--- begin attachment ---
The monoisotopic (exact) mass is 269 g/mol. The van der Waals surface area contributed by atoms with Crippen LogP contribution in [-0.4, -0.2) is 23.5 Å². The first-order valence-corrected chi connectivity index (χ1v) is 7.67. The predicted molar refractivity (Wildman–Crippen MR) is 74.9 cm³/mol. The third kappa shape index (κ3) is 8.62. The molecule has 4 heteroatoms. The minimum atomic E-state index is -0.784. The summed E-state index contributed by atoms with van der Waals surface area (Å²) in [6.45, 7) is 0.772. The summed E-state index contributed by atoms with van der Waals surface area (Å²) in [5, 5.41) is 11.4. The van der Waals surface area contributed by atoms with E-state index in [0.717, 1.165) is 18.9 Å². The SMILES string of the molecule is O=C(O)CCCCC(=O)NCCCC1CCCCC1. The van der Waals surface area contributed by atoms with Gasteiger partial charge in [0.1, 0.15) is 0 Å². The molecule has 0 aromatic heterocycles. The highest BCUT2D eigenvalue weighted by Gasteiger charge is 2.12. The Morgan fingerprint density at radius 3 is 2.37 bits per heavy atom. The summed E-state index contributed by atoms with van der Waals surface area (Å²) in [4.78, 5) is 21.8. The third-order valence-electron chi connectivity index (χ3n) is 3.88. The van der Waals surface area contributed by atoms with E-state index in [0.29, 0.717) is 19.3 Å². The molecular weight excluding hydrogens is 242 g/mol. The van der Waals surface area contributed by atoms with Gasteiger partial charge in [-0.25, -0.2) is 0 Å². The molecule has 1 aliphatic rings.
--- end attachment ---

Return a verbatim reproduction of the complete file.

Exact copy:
The monoisotopic (exact) mass is 269 g/mol. The van der Waals surface area contributed by atoms with Crippen LogP contribution in [-0.4, -0.2) is 23.5 Å². The first-order valence-corrected chi connectivity index (χ1v) is 7.67. The predicted molar refractivity (Wildman–Crippen MR) is 74.9 cm³/mol. The third kappa shape index (κ3) is 8.62. The molecule has 4 heteroatoms. The minimum atomic E-state index is -0.784. The summed E-state index contributed by atoms with van der Waals surface area (Å²) in [6.45, 7) is 0.772. The summed E-state index contributed by atoms with van der Waals surface area (Å²) in [5, 5.41) is 11.4. The van der Waals surface area contributed by atoms with E-state index in [0.717, 1.165) is 18.9 Å². The SMILES string of the molecule is O=C(O)CCCCC(=O)NCCCC1CCCCC1. The van der Waals surface area contributed by atoms with Gasteiger partial charge in [0.1, 0.15) is 0 Å². The molecule has 0 aromatic heterocycles. The highest BCUT2D eigenvalue weighted by Gasteiger charge is 2.12. The Morgan fingerprint density at radius 3 is 2.37 bits per heavy atom. The summed E-state index contributed by atoms with van der Waals surface area (Å²) in [4.78, 5) is 21.8. The third-order valence-electron chi connectivity index (χ3n) is 3.88. The van der Waals surface area contributed by atoms with E-state index in [0.29, 0.717) is 19.3 Å². The molecular weight excluding hydrogens is 242 g/mol. The van der Waals surface area contributed by atoms with Gasteiger partial charge in [-0.25, -0.2) is 0 Å². The molecule has 1 aliphatic rings.